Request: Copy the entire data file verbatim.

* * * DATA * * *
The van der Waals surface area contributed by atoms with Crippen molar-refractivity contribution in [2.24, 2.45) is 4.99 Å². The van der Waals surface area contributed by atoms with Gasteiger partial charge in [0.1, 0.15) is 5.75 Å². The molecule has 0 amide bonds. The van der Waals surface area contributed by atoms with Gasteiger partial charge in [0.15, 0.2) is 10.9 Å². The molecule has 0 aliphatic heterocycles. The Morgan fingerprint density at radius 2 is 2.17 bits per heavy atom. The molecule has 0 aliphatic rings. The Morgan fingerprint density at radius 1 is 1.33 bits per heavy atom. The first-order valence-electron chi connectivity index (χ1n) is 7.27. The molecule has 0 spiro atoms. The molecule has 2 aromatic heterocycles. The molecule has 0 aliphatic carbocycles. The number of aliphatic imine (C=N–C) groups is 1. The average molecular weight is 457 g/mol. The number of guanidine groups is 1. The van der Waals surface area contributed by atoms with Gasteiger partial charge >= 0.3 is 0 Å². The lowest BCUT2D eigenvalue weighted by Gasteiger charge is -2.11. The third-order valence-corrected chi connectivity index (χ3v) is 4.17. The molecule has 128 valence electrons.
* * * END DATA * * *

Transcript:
The van der Waals surface area contributed by atoms with Crippen molar-refractivity contribution in [2.24, 2.45) is 4.99 Å². The van der Waals surface area contributed by atoms with Gasteiger partial charge in [0.1, 0.15) is 5.75 Å². The molecule has 0 amide bonds. The van der Waals surface area contributed by atoms with Gasteiger partial charge in [0.15, 0.2) is 10.9 Å². The molecule has 0 aliphatic heterocycles. The Morgan fingerprint density at radius 2 is 2.17 bits per heavy atom. The molecule has 0 aliphatic rings. The Morgan fingerprint density at radius 1 is 1.33 bits per heavy atom. The first-order valence-electron chi connectivity index (χ1n) is 7.27. The molecule has 0 spiro atoms. The molecule has 2 aromatic heterocycles. The molecule has 0 aliphatic carbocycles. The number of aliphatic imine (C=N–C) groups is 1. The average molecular weight is 457 g/mol. The number of guanidine groups is 1. The van der Waals surface area contributed by atoms with Gasteiger partial charge >= 0.3 is 0 Å². The lowest BCUT2D eigenvalue weighted by Gasteiger charge is -2.11. The third-order valence-corrected chi connectivity index (χ3v) is 4.17. The molecule has 128 valence electrons.